Pay-for-delay deals rise

Report finds increase in pacts among drug companies despite FTC’s efforts to reduce them

A new Federal Trade Commission (FTC) report found an increase in pay-for-delay deals, in which brand-name pharmaceutical companies settle patent litigation with generic-drug companies by reaching agreements that delay the release of cheaper drugs to market.

According to the report, drug companies made 40 pay-for-delay agreements involving 31 different brand-name drugs with combined sales of more than $8.3 million in the 2012 fiscal year. In nearly half of the deals, the brand-name companies agreed not to market their generics that would compete with the generic-drug companies’ products as long as the generic-drug companies promised to delay production of their drugs.

The number of pay-for-delay deals that companies made in 2012, which is 12 more than they made in fiscal year 2011, is the largest since the FTC started collecting such data in 2003.

The increase in pay-for-delay agreements occurred despite the FTC’s efforts to quash such deals. The agency has challenged several settlements in court, claiming they violate antitrust laws.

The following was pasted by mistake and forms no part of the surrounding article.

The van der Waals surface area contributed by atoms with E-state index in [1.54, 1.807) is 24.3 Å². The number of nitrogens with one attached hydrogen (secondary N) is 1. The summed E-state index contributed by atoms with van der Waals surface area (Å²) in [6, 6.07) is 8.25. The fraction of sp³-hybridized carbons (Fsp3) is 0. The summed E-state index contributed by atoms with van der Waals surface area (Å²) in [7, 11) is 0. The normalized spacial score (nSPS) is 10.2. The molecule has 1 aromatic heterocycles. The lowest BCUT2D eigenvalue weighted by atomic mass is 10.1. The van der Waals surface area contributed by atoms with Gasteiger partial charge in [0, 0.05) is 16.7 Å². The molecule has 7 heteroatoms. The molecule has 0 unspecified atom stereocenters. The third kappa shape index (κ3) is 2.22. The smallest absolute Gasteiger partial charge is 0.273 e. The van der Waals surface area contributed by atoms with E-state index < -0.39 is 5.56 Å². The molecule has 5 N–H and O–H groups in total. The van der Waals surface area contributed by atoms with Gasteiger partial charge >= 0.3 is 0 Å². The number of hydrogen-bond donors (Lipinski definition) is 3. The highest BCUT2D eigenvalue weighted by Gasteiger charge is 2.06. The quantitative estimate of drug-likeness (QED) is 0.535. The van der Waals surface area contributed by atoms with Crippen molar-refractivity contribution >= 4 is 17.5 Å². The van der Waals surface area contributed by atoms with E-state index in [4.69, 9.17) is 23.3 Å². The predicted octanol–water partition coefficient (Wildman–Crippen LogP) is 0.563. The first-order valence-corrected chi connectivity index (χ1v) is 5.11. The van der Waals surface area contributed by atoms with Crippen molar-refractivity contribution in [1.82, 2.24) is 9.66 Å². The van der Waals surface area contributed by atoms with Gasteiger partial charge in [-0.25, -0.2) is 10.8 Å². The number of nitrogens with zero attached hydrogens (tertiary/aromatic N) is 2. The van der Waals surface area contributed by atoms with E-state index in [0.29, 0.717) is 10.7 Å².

“This year’s report makes it clear that the problem of pay-for-delay is getting worse, not better,” FTC Chairman Jon Leibowitz said in a statement. “Until this issue is resolved, we will all suffer the consequences of delayed generic entry—higher prices for consumers, businesses and the U.S. taxpayer.”

Read Bloomberg and Thomson Reuters for more about the FTC’s findings.

For more InsideCounsel coverage of pay-for-delay deals, read:

Circuit split reignites debate over reverse payments

Supreme Court may decide whether “reverse payment” settlements violate antitrust law

Court Denies En Banc Review in "Pay for Delay" Generic Drug Case

Pay for Delay

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